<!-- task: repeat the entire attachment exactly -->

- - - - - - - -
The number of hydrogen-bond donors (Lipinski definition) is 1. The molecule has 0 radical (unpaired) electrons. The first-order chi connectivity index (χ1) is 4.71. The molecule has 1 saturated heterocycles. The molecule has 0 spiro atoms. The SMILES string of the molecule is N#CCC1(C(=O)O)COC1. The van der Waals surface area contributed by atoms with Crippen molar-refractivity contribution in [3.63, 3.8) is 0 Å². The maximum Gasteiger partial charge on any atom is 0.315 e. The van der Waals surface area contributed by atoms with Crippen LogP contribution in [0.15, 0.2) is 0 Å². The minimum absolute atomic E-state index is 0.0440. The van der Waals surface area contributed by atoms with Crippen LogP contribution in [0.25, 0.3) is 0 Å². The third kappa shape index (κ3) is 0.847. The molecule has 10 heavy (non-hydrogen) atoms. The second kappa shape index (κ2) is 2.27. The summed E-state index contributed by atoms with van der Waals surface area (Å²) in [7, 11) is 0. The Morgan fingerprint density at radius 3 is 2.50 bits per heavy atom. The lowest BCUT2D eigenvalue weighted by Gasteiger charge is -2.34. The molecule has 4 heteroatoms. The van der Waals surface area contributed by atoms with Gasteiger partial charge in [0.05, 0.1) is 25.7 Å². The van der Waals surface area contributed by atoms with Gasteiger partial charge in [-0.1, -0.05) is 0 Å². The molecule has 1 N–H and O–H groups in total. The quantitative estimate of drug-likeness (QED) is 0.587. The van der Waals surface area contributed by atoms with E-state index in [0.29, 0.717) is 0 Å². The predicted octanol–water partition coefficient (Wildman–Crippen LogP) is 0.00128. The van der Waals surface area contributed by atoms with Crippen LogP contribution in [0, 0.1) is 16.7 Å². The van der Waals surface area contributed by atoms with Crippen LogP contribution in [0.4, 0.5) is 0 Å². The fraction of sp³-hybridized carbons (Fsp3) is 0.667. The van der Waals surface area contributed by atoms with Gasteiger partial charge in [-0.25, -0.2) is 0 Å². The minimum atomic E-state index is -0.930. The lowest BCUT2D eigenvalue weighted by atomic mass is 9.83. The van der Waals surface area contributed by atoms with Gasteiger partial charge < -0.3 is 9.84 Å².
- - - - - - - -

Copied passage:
The number of hydrogen-bond donors (Lipinski definition) is 1. The molecule has 0 radical (unpaired) electrons. The first-order chi connectivity index (χ1) is 4.71. The molecule has 1 saturated heterocycles. The molecule has 0 spiro atoms. The SMILES string of the molecule is N#CCC1(C(=O)O)COC1. The van der Waals surface area contributed by atoms with Crippen molar-refractivity contribution in [3.63, 3.8) is 0 Å². The maximum Gasteiger partial charge on any atom is 0.315 e. The van der Waals surface area contributed by atoms with Crippen LogP contribution in [0.15, 0.2) is 0 Å². The minimum absolute atomic E-state index is 0.0440. The van der Waals surface area contributed by atoms with Crippen LogP contribution in [0.25, 0.3) is 0 Å². The third kappa shape index (κ3) is 0.847. The molecule has 10 heavy (non-hydrogen) atoms. The second kappa shape index (κ2) is 2.27. The summed E-state index contributed by atoms with van der Waals surface area (Å²) in [7, 11) is 0. The Morgan fingerprint density at radius 3 is 2.50 bits per heavy atom. The lowest BCUT2D eigenvalue weighted by Gasteiger charge is -2.34. The molecule has 4 heteroatoms. The van der Waals surface area contributed by atoms with Gasteiger partial charge in [0.05, 0.1) is 25.7 Å². The van der Waals surface area contributed by atoms with Gasteiger partial charge in [-0.1, -0.05) is 0 Å². The molecule has 1 N–H and O–H groups in total. The quantitative estimate of drug-likeness (QED) is 0.587. The van der Waals surface area contributed by atoms with E-state index in [0.29, 0.717) is 0 Å². The predicted octanol–water partition coefficient (Wildman–Crippen LogP) is 0.00128. The van der Waals surface area contributed by atoms with Crippen LogP contribution in [0, 0.1) is 16.7 Å². The van der Waals surface area contributed by atoms with Crippen LogP contribution in [0.4, 0.5) is 0 Å². The fraction of sp³-hybridized carbons (Fsp3) is 0.667. The van der Waals surface area contributed by atoms with Gasteiger partial charge in [-0.25, -0.2) is 0 Å². The minimum atomic E-state index is -0.930. The lowest BCUT2D eigenvalue weighted by atomic mass is 9.83. The van der Waals surface area contributed by atoms with Gasteiger partial charge < -0.3 is 9.84 Å².